That was it?
The predictions of gloom from my countrymen about the diminished daylight at this high latitude were greatly exaggerated. The winter solstice has came and went, and I feel none the worse. In fact, I’m probably in some of the best shape I’ve been in years.
On the solstice, there were 5:53 of daylight in Oslo, latitude 60º. I actually welcomed the day of little sun in Berlin. Berlin rests at 53º North; we enjoyed a full 7:39 of daylight. For reference, my Iowa home at 42º had 9:07 of sunlight.
Did the days seem shorter in Oslo than in Iowa? Yes, of course they did, what a silly question. But short days felt more like an exaggeration of my normal winter world. What was the noticeably strange element was the altitude of the sun.
Solar altitude is just a fancy way of saying how high the sun gets in the sky. During summer the sun seems to hang up high in the sky, broiling everything in Iowa: high altitude. In the winter, even short buildings can blot out the sun: low altitude.
The greater the latitude the more extreme the altitude of the sun. That was the change I most noticed. My Norwegian neighbors had to search for a sun that struggled to climb 7º above the horizon. I saw an altitude of double that in Berlin. The solstice low for Iowa was a towering 25º.
The good news is that at such a low angle, the sun baths all that it touches with a rich light. The trees, rocks, and even some people, just look so much better in that low light. In southern Norway, this has meant my waking daylight hours have been especially beautiful when the sky has been clear, and not just the golden hours at dawn and dusk.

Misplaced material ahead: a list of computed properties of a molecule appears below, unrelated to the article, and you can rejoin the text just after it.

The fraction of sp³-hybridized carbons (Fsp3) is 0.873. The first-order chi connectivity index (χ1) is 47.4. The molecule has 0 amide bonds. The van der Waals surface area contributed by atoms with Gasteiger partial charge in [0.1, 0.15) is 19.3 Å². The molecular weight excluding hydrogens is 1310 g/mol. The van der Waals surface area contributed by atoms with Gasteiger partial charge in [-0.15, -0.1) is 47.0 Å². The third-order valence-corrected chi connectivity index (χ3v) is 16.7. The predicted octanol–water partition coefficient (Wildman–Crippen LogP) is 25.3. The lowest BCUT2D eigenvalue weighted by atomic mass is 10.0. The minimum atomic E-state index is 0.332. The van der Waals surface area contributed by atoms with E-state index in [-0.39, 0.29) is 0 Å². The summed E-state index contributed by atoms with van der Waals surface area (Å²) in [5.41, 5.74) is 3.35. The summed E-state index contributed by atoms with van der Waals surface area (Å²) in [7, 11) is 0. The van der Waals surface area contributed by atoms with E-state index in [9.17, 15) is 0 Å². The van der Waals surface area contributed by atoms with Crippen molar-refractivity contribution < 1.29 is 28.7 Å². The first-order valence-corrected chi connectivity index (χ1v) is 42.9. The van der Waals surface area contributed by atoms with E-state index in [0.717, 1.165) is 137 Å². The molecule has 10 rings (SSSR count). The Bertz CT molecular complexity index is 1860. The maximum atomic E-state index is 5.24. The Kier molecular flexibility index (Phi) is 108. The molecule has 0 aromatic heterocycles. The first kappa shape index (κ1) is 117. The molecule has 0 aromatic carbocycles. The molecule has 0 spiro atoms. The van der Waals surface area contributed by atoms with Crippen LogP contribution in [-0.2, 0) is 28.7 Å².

The bad news is that the sun is so weak that it cannot melt ice. The walkways, the roads, seemingly everything gets a coat of frost for the season. Pedestrian beware. Today we “basked” in the sunlight at a local ice rink. It was a lovely scene. Yet facing the sun to take in its effect only got me temporary blindness, no warmth for my checks. I did feel our black duffle bag and noticed a touch of absorbed warmth, but it could not get hot.
Since 3 August, my Oslo daylight has diminished by 10:49. I refuse to say “lost” because the days are still just as long, there is just less light. The days still need to be lived; think of yourself more as a wolf than a bear.
I didn’t predict having a problem with minimal daylight, and I’m glad I was right. What I am worried about is the coming disappearance of darkness. The perpetual daylight of the Norwegian summer is something I think I will find very unsettling.